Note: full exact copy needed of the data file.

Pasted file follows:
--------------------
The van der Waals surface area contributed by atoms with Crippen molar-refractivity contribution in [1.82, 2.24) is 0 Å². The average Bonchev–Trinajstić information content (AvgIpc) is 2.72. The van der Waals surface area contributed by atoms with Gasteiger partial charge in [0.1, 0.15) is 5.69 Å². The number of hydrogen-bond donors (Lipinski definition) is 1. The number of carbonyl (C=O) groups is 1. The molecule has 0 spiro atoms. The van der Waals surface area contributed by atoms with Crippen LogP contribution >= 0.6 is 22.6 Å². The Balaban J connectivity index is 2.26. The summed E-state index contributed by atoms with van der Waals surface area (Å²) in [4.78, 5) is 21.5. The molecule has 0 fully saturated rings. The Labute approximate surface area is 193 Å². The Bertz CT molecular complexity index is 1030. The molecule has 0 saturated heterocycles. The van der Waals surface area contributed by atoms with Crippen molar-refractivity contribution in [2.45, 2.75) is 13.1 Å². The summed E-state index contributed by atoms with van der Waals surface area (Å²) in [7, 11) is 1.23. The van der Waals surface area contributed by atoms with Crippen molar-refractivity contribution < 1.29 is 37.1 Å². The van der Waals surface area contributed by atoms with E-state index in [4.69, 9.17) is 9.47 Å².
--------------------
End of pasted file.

The van der Waals surface area contributed by atoms with Crippen molar-refractivity contribution in [1.82, 2.24) is 0 Å². The average Bonchev–Trinajstić information content (AvgIpc) is 2.72. The van der Waals surface area contributed by atoms with Gasteiger partial charge in [0.1, 0.15) is 5.69 Å². The number of hydrogen-bond donors (Lipinski definition) is 1. The number of carbonyl (C=O) groups is 1. The molecule has 0 spiro atoms. The van der Waals surface area contributed by atoms with Crippen LogP contribution >= 0.6 is 22.6 Å². The Balaban J connectivity index is 2.26. The summed E-state index contributed by atoms with van der Waals surface area (Å²) in [4.78, 5) is 21.5. The molecule has 0 fully saturated rings. The Labute approximate surface area is 193 Å². The Bertz CT molecular complexity index is 1030. The molecule has 0 saturated heterocycles. The van der Waals surface area contributed by atoms with Crippen molar-refractivity contribution in [2.45, 2.75) is 13.1 Å². The summed E-state index contributed by atoms with van der Waals surface area (Å²) in [7, 11) is 1.23. The van der Waals surface area contributed by atoms with Crippen molar-refractivity contribution < 1.29 is 37.1 Å². The van der Waals surface area contributed by atoms with E-state index in [4.69, 9.17) is 9.47 Å².